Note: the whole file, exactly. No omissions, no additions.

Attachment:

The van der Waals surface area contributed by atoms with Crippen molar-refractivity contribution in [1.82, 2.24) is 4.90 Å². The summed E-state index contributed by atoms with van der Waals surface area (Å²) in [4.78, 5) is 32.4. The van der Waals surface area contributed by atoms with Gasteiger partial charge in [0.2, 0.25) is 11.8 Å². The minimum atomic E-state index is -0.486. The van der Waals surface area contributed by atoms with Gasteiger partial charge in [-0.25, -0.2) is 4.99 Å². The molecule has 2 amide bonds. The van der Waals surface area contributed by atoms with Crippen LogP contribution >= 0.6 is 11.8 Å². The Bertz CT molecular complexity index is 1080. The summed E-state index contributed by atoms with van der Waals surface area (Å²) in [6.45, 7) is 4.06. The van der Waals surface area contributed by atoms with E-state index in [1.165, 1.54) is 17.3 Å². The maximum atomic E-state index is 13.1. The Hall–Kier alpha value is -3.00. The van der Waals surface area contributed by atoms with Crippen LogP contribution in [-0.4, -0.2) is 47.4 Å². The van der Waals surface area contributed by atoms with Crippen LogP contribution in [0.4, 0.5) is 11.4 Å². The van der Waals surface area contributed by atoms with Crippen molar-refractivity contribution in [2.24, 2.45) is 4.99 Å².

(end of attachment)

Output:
The van der Waals surface area contributed by atoms with Crippen molar-refractivity contribution in [1.82, 2.24) is 4.90 Å². The summed E-state index contributed by atoms with van der Waals surface area (Å²) in [4.78, 5) is 32.4. The van der Waals surface area contributed by atoms with Gasteiger partial charge in [0.2, 0.25) is 11.8 Å². The minimum atomic E-state index is -0.486. The van der Waals surface area contributed by atoms with Gasteiger partial charge in [-0.25, -0.2) is 4.99 Å². The molecule has 2 amide bonds. The van der Waals surface area contributed by atoms with Crippen LogP contribution >= 0.6 is 11.8 Å². The Bertz CT molecular complexity index is 1080. The summed E-state index contributed by atoms with van der Waals surface area (Å²) in [6.45, 7) is 4.06. The van der Waals surface area contributed by atoms with E-state index in [1.165, 1.54) is 17.3 Å². The maximum atomic E-state index is 13.1. The Hall–Kier alpha value is -3.00. The van der Waals surface area contributed by atoms with Crippen LogP contribution in [-0.4, -0.2) is 47.4 Å². The van der Waals surface area contributed by atoms with Crippen LogP contribution in [0.4, 0.5) is 11.4 Å². The van der Waals surface area contributed by atoms with Crippen molar-refractivity contribution in [2.24, 2.45) is 4.99 Å².